There is a mystery at work in Baltimore that is just beginning to get the attention that it should, and it invites speculation about possible motives far more sinister than anything Starling Marte did with a syringe. For this reason, those responsible should address it, in detail, right away:
The Orioles have curtailed their Latin American scouting, not just now but going back years. There is no explanation for this that can withstand the slightest scrutiny, and the club has offered none.
About a month back I wrote this about the Orioles’ record of scouting in the Dominican Republic and other Latin American countries:
Here is the list of great position players signed out of the Dominican Republic by the Orioles:
Here is the list of great starting pitchers signed out of the Dominican Republic by the Orioles:
Here is the list of great relievers signed out of the Dominican Republic by the Orioles: Armando Benitez? Jose Mesa if you give them credit for the decision made by the Indians to move him to the bullpen 13 years later?
Daniel Cabrera is the most successful Dominican-born pitcher in Orioles history with 5.5 career WAR. Miguel Tejada, signed away from the Oakland A’s as a free agent during the 2003-2004 offseason, had 19.5 WAR as a member of the team, by far the most from a Dominican native in team history.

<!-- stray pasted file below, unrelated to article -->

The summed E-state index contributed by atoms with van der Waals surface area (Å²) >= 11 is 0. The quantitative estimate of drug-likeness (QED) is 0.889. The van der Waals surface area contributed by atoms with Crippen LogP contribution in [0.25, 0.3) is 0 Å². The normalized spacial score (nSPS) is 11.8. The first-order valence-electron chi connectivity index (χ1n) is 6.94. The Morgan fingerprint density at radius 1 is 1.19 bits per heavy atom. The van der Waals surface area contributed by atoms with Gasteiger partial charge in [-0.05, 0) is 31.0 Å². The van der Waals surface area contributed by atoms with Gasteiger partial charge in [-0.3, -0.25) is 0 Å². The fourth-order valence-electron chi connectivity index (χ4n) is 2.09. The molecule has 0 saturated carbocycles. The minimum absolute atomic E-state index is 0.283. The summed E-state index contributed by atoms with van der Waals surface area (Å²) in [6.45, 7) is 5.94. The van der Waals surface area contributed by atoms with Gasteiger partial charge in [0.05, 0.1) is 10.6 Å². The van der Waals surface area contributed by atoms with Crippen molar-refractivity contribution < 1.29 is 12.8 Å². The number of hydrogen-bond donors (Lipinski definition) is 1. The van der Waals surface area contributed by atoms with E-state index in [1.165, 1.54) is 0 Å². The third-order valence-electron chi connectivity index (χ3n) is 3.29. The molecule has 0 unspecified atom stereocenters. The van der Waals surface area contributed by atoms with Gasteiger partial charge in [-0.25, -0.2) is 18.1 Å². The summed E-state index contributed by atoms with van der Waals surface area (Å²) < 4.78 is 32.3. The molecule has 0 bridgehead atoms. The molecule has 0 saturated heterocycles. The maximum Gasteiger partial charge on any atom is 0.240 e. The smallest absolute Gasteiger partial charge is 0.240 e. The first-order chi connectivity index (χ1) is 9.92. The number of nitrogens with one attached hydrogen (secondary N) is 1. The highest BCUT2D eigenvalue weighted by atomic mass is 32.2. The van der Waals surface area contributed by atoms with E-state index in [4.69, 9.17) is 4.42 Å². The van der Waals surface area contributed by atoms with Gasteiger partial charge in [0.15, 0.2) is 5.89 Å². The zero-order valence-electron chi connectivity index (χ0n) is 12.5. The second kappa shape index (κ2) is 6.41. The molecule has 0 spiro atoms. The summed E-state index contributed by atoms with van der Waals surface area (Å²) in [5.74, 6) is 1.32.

Basically, the Orioles haven’t shown up down south and the major-league team has paid for it. But, Ken Rosenthal noted this week, “It’s difficult to argue with the team’s major-league success—the Orioles have won the most games in the American League since 2012, including their 8-3 start this season.”
With all due respect to Rosenthal, it’s very easy to argue with that. I grew up watching the team that won the most games in the decade of the 1980s (the Yankees). They boasted of this constantly as a smoke screen for their inability to win anything that matters. They couldn’t even make it to the postseason after 1981. Ask them if they were satisfied to win a lot of regular-season games. Ask Theo Epstein and Joe Maddon if they would have been satisfied to stop with the best record in baseball last year. Ask any surviving member of the 1954 Indians, who won 111 games and got steamrollered by the Giants in the World Series. Ask the 2001 Mariners.
We can’t know what the Orioles would have done if they had just bothered to put themselves on a level playing field with most other teams in terms of Latin American scouting, but had they done so with any competence at any time over the last couple of decades, they almost certainly would have been better and might even have gotten deeper playoff penetration than they have during their revival period. There are players now heading into the Hall of Fame who might have played in Baltimore had the team made a little effort, but never mind Cooperstown; even signing some average players would have deepened a team that, never mind what has happened since 2012, totally disappeared from 1998 through 2011. That was an accomplishment, and if the Orioles did it once they can do it again.